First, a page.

I am not saying that you should have popular vote to elect Supreme court justices. We're talking about electing the President.
What do you think popular vote means buddy? It means that instead of having this idiotic system where you win states, not people, and you make votes unequal depending in which state you live, and you disenfranchize millions of americans living in the territories that aren't states, you have a univeral vote. You go to the poll and vote. Just like you do today. Only instead of your vote going towards the state you're in, it goes directly to the tally of the presidential race.
Now, if you live in California, your vote means less than the guy who lives in Delaware because Delaware, the state, gets 3 votes when it doesn't have the population to justify it. And California doesn't get the right number of votes for its population.
And while this measure is meant to 'protect' the smaller states, no matter what idiotic notion that is, it doesn't because the candidates spend time in the swing states.
This reason is thoroughly bogus. Please come up with another. Come on, I'm taking you to school right here and right now.
Personally those that live in California shouldn't have a vote, just as those that live in Detroit shouldn't. If you can't even get your state right, you have NO business being involved at a federal level.
But it is clear you seem either unwilling or incapable of understanding what mob rule does, no matter how many examples there are through history. No point in any further discussion with someone blind to the reality of the history of humans. Such a person is not capable of taking anyone 'to school'. That they think they can is a hysterical joke.
You still owe me 5 good reasons that I can't debunk. But there are no good reasons. There is just 1 motive that this exists, and that's because it's how the Constitution was written to give votes to states, not people. A flaw that has caused the more unpopular president to be elected 3 times in US history, the last of which being Bush.
Mob rule means something very different. I fear you are the one who fails to understand what that is. for instance, if the court had bent to the will of the 'mob' in the trayvon martin case, that would be mob rule.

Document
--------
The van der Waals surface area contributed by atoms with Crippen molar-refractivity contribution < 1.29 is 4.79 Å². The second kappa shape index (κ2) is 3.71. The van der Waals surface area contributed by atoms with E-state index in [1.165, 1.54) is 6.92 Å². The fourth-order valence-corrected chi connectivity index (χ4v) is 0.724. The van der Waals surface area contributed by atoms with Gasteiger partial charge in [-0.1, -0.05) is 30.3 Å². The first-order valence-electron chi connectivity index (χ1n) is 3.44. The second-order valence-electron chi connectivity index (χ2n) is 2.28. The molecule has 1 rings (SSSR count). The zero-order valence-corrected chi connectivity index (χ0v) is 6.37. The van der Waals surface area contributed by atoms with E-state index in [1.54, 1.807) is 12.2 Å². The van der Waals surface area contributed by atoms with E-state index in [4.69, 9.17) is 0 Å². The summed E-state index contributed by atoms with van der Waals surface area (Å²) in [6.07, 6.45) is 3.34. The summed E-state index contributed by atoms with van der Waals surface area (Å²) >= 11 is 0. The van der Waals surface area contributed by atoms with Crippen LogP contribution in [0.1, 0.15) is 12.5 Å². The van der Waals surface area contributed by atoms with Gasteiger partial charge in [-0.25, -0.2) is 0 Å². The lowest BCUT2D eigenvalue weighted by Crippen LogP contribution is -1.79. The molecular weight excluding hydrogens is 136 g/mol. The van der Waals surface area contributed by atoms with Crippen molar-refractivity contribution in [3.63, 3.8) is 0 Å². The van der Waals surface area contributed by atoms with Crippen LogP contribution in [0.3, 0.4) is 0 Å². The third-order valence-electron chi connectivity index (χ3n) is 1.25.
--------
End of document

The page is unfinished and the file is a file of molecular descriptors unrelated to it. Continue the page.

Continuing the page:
The electoral college is a flawed system that encourages voter apathy. The way to have better leaders is less dependent on the system of voting but rather on the quality of the voters. Having popular vote wouldn't mean you will have better leaders. It just means you will have the more beloved leader by the people.
I can give you 2 videos as to why the electoral college is crap and if I am honest, here are 2 more sites that deal with this issue.
The Electoral College - Pros and Cons
Should the Electoral College be abolished? | Scholastic.com
Want to know what is listed as a good argument to keep the electoral college? having a 2 party system and a first past the post voting method. Both of which are horrible, horrible ideas.
Want to know what is listed as an against argument? Aside from the very well crafted arguments I made, the fact that we are living in the XXIth century where we have access to information at our fingertips. We just need to have the desire to enhance the means of obtaining said information. And with a 2 party system and the electoral college, that incentive is virtually innexistent because there is no real choice and your vote doesn't really matter, nor is it equal to others'. It's the states that matter, not the people.
The current state-by-state winner-take-all system of awarding electoral votes maximizes the incentive and opportunity for fraud, coercion, intimidation, confusion, and voter suppression. A very few people can change the national outcome by adding, changing, or suppressing a small number of votes in one closely divided battleground state. With the current system all of a state's electoral votes are awarded to the candidate who receives a bare plurality of the votes in each state. The sheer magnitude of the national popular vote number, compared to individual state vote totals, is much more robust against manipulation.
National Popular Vote would limit the benefits to be gained by fraud or voter suppression. One suppressed vote would be one less vote. One fraudulent vote would only win one vote in the return. In the current electoral system, one fraudulent vote could mean 55 electoral votes, or just enough electoral votes to win the presidency without having the most popular votes in the country.
The closest popular-vote election count over the last 130+ years of American history (in 1960), had a nationwide margin of more than 100,000 popular votes. The closest electoral-vote election in American history (in 2000) was determined by 537 votes, all in one state, when there was a lead of 537,179 (1,000 times more) popular votes nationwide.